Do smaller organisms evolve faster?

Do smaller organisms evolve faster than larger ones?
17 December 2013



We know evolution happens over the course of generations, and smaller creatures tend to have many more generations than larger creatures over a given time period, that suggests they should be able to evolve faster. Is this the case and is there evidence of any organisms using this to their advantage? We are seeing things like MRSA that's evolving obvious survival characteristics over the course of a few human generations. How have human immune systems kept up with the many generations of various things that infect us? I love the podcast. As a lapsed physicist that went into a non-science field of employment, it is brilliantly pitched at an informative level for somebody with a bit of a science background, whilst still being accessible to those with far less background than I have.

Thanks Paul


This week, we examine the old adage - is size important?

Paul - Hello. My name is Paul Thorpe, from Wigan in the northwest of England, and my question is: do smaller organisms evolve faster than larger organisms?

Hannah - So, does a fly evolve faster than a toad, a whale slower than a barnacle, or the plague faster than people? Over to Robert Foley, professor of human evolution at Cambridge University.

Robert - The short answer is yes. It's not so much that smallness makes you evolve faster, but it's what' correlated with small size that matters. Small animals on the whole reproduce faster than larger animals. They grow up, reach maturity, have their babies and die over a much shorter period of time. So, the number of generations of a small animal is going to be much, much greater. This means that there will be more mutations and more exposure to selection in each generation, so that the potential for evolutionary change is just that much greater.

Hannah - So, size is important in evolution - the smaller, the better. In which case, not to sound all doom and gloom, but how have us, long-living and relatively gargantuan human beings managed to survive against the deadly invading bugs which are out there? Is the end of the world nigh? John Trowsdale, professor of immunology at Cambridge University, reassures us.

John - First, we must remember that it's not advantageous in fact for a microbe to kill its host. If it did that, it would then lose its livelihood. So, most bugs are adapted to live in harmony with us. In fact, it's been calculated that we each carry around in our gut and on our skin, maybe 10 times more bacteria than we have cells in our body. Second, we have many, many lines of defence and any pathogen has to overcome all of them to gain an advantage. It's been calculated that well over 15% of the genes in our genome are involved with the immune system. Third, if an infection does take hold, there's rapid selection within the individual by the adaptive immune system by a process of rearrangement and mutation. We each make many trillions of different antibodies and the best is selected at which time to respond to a specific infection. Finally, there is great variation in the immune systems of different individuals. This is to our advantage as if a virus mutates to overcome the defences of an individual, other people will be resistant. So, spread of the infection is limited.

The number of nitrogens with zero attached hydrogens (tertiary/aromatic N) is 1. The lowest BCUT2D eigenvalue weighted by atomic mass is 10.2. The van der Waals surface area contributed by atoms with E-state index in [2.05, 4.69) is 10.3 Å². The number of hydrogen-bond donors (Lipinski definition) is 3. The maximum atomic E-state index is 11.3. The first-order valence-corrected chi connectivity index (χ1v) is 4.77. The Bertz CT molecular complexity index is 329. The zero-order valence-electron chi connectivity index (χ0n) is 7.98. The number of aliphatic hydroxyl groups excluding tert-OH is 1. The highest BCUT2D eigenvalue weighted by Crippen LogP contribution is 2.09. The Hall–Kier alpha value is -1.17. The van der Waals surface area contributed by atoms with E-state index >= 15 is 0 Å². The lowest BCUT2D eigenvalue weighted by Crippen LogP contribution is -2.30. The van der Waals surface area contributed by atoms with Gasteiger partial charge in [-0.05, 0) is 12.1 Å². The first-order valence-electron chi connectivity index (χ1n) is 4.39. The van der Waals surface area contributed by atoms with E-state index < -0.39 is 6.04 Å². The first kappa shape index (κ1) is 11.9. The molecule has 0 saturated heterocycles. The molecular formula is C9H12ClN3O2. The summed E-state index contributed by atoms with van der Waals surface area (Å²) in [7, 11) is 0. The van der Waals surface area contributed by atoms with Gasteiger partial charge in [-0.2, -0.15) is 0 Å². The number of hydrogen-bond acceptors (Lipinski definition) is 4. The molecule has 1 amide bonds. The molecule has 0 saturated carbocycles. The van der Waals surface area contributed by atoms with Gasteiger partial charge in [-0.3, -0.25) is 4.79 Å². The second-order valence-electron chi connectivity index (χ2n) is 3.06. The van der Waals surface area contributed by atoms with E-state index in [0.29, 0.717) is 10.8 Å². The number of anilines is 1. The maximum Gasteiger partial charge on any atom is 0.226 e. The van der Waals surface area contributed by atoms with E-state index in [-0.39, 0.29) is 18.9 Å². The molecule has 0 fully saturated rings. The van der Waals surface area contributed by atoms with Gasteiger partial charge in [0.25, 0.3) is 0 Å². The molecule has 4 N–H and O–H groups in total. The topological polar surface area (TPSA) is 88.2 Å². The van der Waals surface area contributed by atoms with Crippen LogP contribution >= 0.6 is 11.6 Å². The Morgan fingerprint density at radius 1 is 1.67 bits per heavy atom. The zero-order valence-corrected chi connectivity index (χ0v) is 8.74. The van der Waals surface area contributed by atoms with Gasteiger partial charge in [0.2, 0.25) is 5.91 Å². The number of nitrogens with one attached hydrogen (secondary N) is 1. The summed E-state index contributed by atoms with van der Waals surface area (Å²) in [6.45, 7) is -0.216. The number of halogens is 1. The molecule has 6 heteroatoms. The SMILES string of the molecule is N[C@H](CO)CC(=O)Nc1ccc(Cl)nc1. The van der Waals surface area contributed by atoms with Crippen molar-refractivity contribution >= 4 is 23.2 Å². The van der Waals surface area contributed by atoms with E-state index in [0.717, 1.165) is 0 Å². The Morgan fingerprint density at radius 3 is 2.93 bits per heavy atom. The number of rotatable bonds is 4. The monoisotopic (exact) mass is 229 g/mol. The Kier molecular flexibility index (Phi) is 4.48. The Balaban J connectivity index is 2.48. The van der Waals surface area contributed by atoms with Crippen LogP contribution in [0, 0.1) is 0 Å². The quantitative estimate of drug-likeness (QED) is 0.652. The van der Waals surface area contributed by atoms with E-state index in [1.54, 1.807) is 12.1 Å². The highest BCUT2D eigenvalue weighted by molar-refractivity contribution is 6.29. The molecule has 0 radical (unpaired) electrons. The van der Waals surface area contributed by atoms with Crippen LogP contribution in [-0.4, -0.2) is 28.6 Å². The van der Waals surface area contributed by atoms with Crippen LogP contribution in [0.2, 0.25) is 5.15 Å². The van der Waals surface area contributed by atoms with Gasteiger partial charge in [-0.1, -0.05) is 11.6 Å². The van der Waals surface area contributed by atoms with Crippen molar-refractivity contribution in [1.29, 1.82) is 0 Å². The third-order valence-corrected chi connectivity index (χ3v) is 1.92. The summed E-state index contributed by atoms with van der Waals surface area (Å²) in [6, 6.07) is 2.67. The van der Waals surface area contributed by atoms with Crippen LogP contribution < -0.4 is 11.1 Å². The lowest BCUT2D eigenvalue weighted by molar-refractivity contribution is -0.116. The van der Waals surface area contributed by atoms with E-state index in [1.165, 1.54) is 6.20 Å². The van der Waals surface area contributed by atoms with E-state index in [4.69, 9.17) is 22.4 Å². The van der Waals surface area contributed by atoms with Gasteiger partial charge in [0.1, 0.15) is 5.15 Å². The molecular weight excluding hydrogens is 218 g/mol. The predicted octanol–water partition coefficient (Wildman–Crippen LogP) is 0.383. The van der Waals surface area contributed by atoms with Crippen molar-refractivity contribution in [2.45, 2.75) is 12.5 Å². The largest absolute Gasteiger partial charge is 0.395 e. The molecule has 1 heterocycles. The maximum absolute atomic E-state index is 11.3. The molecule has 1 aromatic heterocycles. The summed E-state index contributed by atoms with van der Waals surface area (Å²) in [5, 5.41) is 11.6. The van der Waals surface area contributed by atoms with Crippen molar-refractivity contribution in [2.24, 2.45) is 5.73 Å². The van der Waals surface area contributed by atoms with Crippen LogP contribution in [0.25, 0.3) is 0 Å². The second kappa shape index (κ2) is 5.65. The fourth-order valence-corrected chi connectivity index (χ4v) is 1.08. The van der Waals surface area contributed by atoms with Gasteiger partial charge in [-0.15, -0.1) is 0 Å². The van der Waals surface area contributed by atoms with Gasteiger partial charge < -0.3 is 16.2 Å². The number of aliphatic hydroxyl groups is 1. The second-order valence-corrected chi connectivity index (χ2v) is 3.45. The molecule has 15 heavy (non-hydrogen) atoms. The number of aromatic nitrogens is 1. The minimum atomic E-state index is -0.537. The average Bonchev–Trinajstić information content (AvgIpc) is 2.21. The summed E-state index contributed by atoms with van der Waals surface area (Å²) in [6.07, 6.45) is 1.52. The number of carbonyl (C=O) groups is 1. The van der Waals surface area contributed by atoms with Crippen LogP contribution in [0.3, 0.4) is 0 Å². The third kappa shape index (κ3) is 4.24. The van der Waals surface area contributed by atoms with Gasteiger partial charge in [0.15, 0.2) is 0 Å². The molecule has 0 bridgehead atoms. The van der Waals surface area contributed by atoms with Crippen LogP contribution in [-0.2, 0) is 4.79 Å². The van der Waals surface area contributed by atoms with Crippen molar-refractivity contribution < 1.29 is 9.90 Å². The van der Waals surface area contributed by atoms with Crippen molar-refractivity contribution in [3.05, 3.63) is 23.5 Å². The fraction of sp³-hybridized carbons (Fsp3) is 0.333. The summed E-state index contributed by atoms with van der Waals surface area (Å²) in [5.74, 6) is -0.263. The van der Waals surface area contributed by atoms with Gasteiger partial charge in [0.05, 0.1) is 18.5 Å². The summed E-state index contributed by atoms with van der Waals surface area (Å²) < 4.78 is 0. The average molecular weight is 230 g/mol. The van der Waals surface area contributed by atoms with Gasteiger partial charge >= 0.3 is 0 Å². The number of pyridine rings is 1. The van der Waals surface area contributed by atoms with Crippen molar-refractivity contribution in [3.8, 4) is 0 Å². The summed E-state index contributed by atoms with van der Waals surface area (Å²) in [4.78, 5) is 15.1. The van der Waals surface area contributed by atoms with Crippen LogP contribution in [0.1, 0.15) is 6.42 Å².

Hannah - Thanks, Paul, Robert and John. Smaller organisms evolve faster, but our large bodies have clever immune systems evolved to help keep us humans one step ahead and bugs at bay. Next, we get ourselves in a bit of a tizz, trying to answer this...

John - Hello. My name is John and I live in Melbourne, Australia. My question is, are electrons orbiting atoms? I've always wondered how come electrons seem to perpetually spin around a nucleus? What forces are involved and how come friction doesn't play a part in stopping their movement? Thanks guys.

Hannah - So, you might remember from school that electrons whizz around the centre of your atoms. What keeps them whizzing? Don't they ever get tired? What do you think?


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